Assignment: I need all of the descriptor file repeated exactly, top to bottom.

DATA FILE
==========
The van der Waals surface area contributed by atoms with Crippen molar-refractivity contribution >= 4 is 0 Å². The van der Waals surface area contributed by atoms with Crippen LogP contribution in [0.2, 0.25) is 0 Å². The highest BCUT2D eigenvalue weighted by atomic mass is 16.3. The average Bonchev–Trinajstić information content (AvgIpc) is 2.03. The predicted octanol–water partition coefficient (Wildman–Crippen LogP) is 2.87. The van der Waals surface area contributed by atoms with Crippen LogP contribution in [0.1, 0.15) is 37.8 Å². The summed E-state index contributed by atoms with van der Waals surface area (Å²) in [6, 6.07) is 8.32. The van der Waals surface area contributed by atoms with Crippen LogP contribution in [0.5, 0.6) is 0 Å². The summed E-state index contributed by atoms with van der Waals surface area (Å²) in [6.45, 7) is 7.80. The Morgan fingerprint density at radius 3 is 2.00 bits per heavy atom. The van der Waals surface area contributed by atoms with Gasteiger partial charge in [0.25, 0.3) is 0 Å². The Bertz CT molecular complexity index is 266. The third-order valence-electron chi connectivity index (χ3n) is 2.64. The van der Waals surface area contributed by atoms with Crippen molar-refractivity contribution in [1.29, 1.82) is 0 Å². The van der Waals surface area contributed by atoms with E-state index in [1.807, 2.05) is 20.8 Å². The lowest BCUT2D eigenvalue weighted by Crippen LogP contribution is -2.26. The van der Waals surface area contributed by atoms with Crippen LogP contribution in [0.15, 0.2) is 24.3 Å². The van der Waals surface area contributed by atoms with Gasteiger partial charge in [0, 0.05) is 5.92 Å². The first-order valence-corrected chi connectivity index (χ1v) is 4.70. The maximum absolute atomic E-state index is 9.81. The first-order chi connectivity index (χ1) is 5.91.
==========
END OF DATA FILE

The van der Waals surface area contributed by atoms with Crippen molar-refractivity contribution >= 4 is 0 Å². The van der Waals surface area contributed by atoms with Crippen LogP contribution in [0.2, 0.25) is 0 Å². The highest BCUT2D eigenvalue weighted by atomic mass is 16.3. The average Bonchev–Trinajstić information content (AvgIpc) is 2.03. The predicted octanol–water partition coefficient (Wildman–Crippen LogP) is 2.87. The van der Waals surface area contributed by atoms with Crippen LogP contribution in [0.1, 0.15) is 37.8 Å². The summed E-state index contributed by atoms with van der Waals surface area (Å²) in [6, 6.07) is 8.32. The van der Waals surface area contributed by atoms with Crippen LogP contribution in [0.5, 0.6) is 0 Å². The summed E-state index contributed by atoms with van der Waals surface area (Å²) in [6.45, 7) is 7.80. The Morgan fingerprint density at radius 3 is 2.00 bits per heavy atom. The van der Waals surface area contributed by atoms with Gasteiger partial charge in [0.25, 0.3) is 0 Å². The Bertz CT molecular complexity index is 266. The third-order valence-electron chi connectivity index (χ3n) is 2.64. The van der Waals surface area contributed by atoms with Crippen molar-refractivity contribution in [1.29, 1.82) is 0 Å². The van der Waals surface area contributed by atoms with E-state index in [1.807, 2.05) is 20.8 Å². The lowest BCUT2D eigenvalue weighted by Crippen LogP contribution is -2.26. The van der Waals surface area contributed by atoms with Crippen LogP contribution in [0.15, 0.2) is 24.3 Å². The van der Waals surface area contributed by atoms with Gasteiger partial charge in [0, 0.05) is 5.92 Å². The first-order valence-corrected chi connectivity index (χ1v) is 4.70. The maximum absolute atomic E-state index is 9.81. The first-order chi connectivity index (χ1) is 5.91.